Among the pure sprinters Marcel Kittel leads the charge. Absent last year, he’s still enjoyed a strong record in the Tour de France and has had an excellent season so far this year, settling into the Quickstep sprint train with first class ease. He’ll hope to score 50 points several times over, just one stage win for him brings in more points than two third places for Sagan; win several stage wins and he can pull out a big lead. Easier said than done, his bulk means the mountains take their toll on him, which part explains his departure in the Giro. Riders don’t quit the Tour de France in the same way they bailed on the Giro, at least not the sprinters who can dream of Paris rather than Rio…

Mark Cavendish

…with the exception of Mark Cavendish and his track ambitions. But this surely precludes him from winning the green jersey? The yellow jersey on the opening day is an alluring target for him, it’s one of the few prizes in the sport that’s eluded him. He could take this, especially if he can harness added power from his track training. The demands of the Omnium and its intense events like the Kilo impose a burden to port across the Alps in the third week. It’s not certain he makes it to Paris given his Olympic ambitions.

André Greipel won four stages of the Tour last year, a surprise as he always pops up for a stage win in a grand tour but not so many. Age doesn’t seem to be slowing him down and he’ll turn 34 during the Tour. He won three stages of the Giro before bailing out, there could have been more if he’d stayed on but he wanted to rest and restart for the Tour de France. Last year he came to the Tour de France having stormed the Ster ZLM Tour with two stages wins and tenth place in the prologue, his ride there was less strong this year but he was still active and has just won the German national title outsprinting Max Walscheid and Marcel Kittel.

Alexander Kristoff enjoyed a great season last year only to come up short in July where his best place in a sprint was third. He should do better here but he can lack that top-end speed, it’s why he’s so strong in the classics when the weather’s foul and stamina counts for so much after six hours of racing. A challenge for the green jersey looks hard, for him and Katusha a pair of stage wins will do nicely. He’s a powerful sprinter who likes to start his sprint earlier than most which, points wise, means if he gets overtake in the final metres he’s still going to collect points.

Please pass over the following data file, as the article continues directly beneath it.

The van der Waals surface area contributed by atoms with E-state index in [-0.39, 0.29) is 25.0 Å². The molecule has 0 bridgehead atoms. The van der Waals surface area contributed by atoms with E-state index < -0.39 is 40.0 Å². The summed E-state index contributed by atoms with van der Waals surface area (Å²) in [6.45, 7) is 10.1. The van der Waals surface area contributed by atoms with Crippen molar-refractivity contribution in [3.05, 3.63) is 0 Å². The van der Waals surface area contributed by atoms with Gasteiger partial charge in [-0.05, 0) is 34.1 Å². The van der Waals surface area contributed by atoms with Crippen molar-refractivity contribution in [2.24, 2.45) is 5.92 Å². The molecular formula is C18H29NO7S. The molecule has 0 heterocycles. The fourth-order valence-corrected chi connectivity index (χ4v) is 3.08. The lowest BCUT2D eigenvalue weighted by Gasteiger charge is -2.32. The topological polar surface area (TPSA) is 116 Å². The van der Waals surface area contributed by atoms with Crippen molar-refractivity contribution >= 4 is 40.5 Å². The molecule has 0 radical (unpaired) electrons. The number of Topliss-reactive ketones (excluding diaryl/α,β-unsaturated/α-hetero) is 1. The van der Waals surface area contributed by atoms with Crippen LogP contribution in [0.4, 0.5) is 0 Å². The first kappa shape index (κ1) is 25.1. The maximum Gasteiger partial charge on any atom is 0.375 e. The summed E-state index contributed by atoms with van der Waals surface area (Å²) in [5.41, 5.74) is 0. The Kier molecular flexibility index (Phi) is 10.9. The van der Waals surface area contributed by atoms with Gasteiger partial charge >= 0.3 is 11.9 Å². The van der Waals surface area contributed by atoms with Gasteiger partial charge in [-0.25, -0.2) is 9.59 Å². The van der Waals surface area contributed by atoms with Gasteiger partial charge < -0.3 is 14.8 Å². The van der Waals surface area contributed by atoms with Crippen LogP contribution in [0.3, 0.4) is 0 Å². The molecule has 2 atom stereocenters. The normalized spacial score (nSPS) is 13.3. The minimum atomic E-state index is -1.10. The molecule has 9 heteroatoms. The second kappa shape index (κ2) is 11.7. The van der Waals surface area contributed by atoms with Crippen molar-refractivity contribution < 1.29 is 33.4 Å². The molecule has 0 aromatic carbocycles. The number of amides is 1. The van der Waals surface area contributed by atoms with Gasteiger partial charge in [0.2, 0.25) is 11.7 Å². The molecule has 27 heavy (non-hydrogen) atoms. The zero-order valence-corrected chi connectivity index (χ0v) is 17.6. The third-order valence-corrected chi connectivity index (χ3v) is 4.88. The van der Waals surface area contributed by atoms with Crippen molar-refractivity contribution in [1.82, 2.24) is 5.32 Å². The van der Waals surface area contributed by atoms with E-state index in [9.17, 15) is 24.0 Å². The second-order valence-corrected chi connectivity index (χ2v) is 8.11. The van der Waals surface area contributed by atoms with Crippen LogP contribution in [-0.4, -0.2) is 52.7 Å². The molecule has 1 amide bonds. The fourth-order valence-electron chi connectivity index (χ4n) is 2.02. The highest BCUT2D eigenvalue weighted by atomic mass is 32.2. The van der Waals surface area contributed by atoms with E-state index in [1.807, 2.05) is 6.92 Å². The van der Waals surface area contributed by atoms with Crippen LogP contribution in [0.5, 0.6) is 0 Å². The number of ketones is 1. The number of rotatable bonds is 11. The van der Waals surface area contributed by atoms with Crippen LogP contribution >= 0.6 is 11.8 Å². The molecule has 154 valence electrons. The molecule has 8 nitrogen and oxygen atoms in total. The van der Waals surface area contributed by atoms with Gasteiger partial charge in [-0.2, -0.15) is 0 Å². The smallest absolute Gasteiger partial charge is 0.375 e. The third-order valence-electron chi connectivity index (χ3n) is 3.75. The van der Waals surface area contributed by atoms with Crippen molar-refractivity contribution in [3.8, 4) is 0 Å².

Nacer Bouhanni

Nacer Bouhanni isn’t starting. A fist-fight with drunken hotel guests lead to him cutting his hand open and it being stitched together at 5am on the morning of the French national championships which he then rode and his bandaged hand got a severe infection and he’s now out is one of the few riders outside of the World Tour teams who can win the World Tour sprints as his successes in Paris-Nice, the Dauphiné, Giro and Vuelta show. He can cope with a climb and an uphill finish as his Milan-Sanremo podium shows or his 10th place in the hilly Ponferrada World Championships too. Success in the Tour de France remains elusive for him but this won’t stop him trying and the French phrase ça passe ou ça casse applies, make or break and for Bouhanni sprinting, even life, can be combat.

Finally a few more names to look out for. John Degenkolb is still finding his way back from injury and the finger splint he sports makes changing gears and braking more awkward, especially given his headbanging sprint style which surely requires the firmest grip of the bars, . Julian Alaphilippe has contested bunch sprints before but with Kittel he won’t need to and can save himself for more suitable stages. Dylan Groenewegen will be flying the Dutch flag this year in the sprints and he’s impressed a lot this year with his power and leg speed but this is his first grand tour and he’s yet to race in the Alps and Pyrenees.

Peter Sagan
André Greipel, Marcel Kittel
Michael Matthews
Alexander Kristoff
Bouhanni, Coquard, Boasson Hagen

A fifth win for Sagan? It’s likely but this year’s route won’t give him so many opportunities to earn points on the days when the other sprinters cannot. Should a sprinter like Kittel or Greipel collect multiple stage wins they can build up a lead and maybe keep the competition going all the way to Paris. It’s still an ancillary competition, the primary goal for all is stage wins. The next big question is whether Sagan can finally win a stage after two Tours without a victory celebration?

43 thoughts on “Who Will Win The Green Jersey?”

  1. I’d bump the German duo down to three chainrings, to put them on par with Matthews and to create a gap to Sagan, as he is head and shoulder above the rest in this competition.

    • I started out thinking like this but the sheer number of flat finishes for the sprinters suits the German pair. Some days there might be breakaways but several sprint teams will work hard to set up a sprint finish.